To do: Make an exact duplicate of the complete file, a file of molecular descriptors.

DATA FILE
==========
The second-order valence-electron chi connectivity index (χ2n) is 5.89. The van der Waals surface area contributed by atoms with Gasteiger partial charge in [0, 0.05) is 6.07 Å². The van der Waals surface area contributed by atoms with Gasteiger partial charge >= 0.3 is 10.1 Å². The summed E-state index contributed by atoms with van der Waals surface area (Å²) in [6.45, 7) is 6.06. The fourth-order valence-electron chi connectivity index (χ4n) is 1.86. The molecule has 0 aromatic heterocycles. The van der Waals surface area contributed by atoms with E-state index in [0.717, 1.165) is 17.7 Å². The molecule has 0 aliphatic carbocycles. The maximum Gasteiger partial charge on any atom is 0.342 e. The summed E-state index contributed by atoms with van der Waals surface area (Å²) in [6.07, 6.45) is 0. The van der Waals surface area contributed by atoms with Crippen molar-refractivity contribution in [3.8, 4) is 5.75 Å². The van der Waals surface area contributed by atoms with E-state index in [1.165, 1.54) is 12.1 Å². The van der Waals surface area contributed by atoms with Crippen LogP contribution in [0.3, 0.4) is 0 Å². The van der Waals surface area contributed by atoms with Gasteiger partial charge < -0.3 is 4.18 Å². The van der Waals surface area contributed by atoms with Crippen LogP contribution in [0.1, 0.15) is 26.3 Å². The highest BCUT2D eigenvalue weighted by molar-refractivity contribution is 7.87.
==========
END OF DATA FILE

The second-order valence-electron chi connectivity index (χ2n) is 5.89. The van der Waals surface area contributed by atoms with Gasteiger partial charge in [0, 0.05) is 6.07 Å². The van der Waals surface area contributed by atoms with Gasteiger partial charge >= 0.3 is 10.1 Å². The summed E-state index contributed by atoms with van der Waals surface area (Å²) in [6.45, 7) is 6.06. The fourth-order valence-electron chi connectivity index (χ4n) is 1.86. The molecule has 0 aromatic heterocycles. The van der Waals surface area contributed by atoms with E-state index in [0.717, 1.165) is 17.7 Å². The molecule has 0 aliphatic carbocycles. The maximum Gasteiger partial charge on any atom is 0.342 e. The summed E-state index contributed by atoms with van der Waals surface area (Å²) in [6.07, 6.45) is 0. The van der Waals surface area contributed by atoms with Crippen molar-refractivity contribution in [3.8, 4) is 5.75 Å². The van der Waals surface area contributed by atoms with E-state index in [1.165, 1.54) is 12.1 Å². The van der Waals surface area contributed by atoms with Crippen LogP contribution in [0.3, 0.4) is 0 Å². The van der Waals surface area contributed by atoms with Gasteiger partial charge < -0.3 is 4.18 Å². The van der Waals surface area contributed by atoms with Crippen LogP contribution in [0.1, 0.15) is 26.3 Å². The highest BCUT2D eigenvalue weighted by molar-refractivity contribution is 7.87.